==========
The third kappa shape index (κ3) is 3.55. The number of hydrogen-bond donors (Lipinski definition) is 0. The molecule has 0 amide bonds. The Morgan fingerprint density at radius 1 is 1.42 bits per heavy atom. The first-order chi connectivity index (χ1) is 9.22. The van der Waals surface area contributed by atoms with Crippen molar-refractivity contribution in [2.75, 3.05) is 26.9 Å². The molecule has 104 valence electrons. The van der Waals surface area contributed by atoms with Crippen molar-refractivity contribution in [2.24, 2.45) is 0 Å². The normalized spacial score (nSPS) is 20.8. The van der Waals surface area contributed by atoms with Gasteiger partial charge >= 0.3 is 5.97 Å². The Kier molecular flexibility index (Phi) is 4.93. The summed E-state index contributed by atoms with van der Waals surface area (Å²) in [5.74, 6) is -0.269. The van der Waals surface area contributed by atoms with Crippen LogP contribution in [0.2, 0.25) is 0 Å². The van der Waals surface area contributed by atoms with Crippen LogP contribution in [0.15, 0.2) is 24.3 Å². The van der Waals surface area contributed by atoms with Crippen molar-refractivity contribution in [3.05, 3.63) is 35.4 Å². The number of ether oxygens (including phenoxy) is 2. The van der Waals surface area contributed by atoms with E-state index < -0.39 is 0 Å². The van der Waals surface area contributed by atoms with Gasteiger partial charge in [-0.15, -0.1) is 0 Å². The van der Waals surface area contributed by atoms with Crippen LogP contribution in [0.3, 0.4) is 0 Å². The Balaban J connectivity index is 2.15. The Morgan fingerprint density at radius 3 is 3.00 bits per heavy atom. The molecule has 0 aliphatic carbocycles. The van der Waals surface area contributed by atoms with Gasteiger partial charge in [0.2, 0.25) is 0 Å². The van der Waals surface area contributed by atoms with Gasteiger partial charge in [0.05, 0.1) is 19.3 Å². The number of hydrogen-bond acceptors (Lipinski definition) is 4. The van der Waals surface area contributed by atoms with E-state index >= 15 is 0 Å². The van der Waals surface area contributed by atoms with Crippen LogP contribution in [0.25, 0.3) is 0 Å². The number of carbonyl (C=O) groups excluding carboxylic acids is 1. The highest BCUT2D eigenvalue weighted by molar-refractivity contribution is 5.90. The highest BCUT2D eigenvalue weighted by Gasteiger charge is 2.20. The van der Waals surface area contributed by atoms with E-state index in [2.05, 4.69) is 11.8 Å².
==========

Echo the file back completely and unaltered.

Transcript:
The third kappa shape index (κ3) is 3.55. The number of hydrogen-bond donors (Lipinski definition) is 0. The molecule has 0 amide bonds. The Morgan fingerprint density at radius 1 is 1.42 bits per heavy atom. The first-order chi connectivity index (χ1) is 9.22. The van der Waals surface area contributed by atoms with Crippen molar-refractivity contribution in [2.75, 3.05) is 26.9 Å². The molecule has 104 valence electrons. The van der Waals surface area contributed by atoms with Crippen molar-refractivity contribution in [2.24, 2.45) is 0 Å². The normalized spacial score (nSPS) is 20.8. The van der Waals surface area contributed by atoms with Gasteiger partial charge >= 0.3 is 5.97 Å². The Kier molecular flexibility index (Phi) is 4.93. The summed E-state index contributed by atoms with van der Waals surface area (Å²) in [5.74, 6) is -0.269. The van der Waals surface area contributed by atoms with Crippen LogP contribution in [0.2, 0.25) is 0 Å². The van der Waals surface area contributed by atoms with Crippen LogP contribution in [0.15, 0.2) is 24.3 Å². The van der Waals surface area contributed by atoms with Crippen molar-refractivity contribution in [3.05, 3.63) is 35.4 Å². The number of ether oxygens (including phenoxy) is 2. The van der Waals surface area contributed by atoms with E-state index < -0.39 is 0 Å². The van der Waals surface area contributed by atoms with Gasteiger partial charge in [-0.15, -0.1) is 0 Å². The van der Waals surface area contributed by atoms with Crippen LogP contribution in [0.3, 0.4) is 0 Å². The Balaban J connectivity index is 2.15. The Morgan fingerprint density at radius 3 is 3.00 bits per heavy atom. The molecule has 0 aliphatic carbocycles. The van der Waals surface area contributed by atoms with Gasteiger partial charge in [0.2, 0.25) is 0 Å². The van der Waals surface area contributed by atoms with Gasteiger partial charge in [0.05, 0.1) is 19.3 Å². The number of hydrogen-bond acceptors (Lipinski definition) is 4. The van der Waals surface area contributed by atoms with E-state index >= 15 is 0 Å². The van der Waals surface area contributed by atoms with Crippen LogP contribution in [0.25, 0.3) is 0 Å². The number of carbonyl (C=O) groups excluding carboxylic acids is 1. The highest BCUT2D eigenvalue weighted by molar-refractivity contribution is 5.90. The highest BCUT2D eigenvalue weighted by Gasteiger charge is 2.20. The van der Waals surface area contributed by atoms with E-state index in [2.05, 4.69) is 11.8 Å².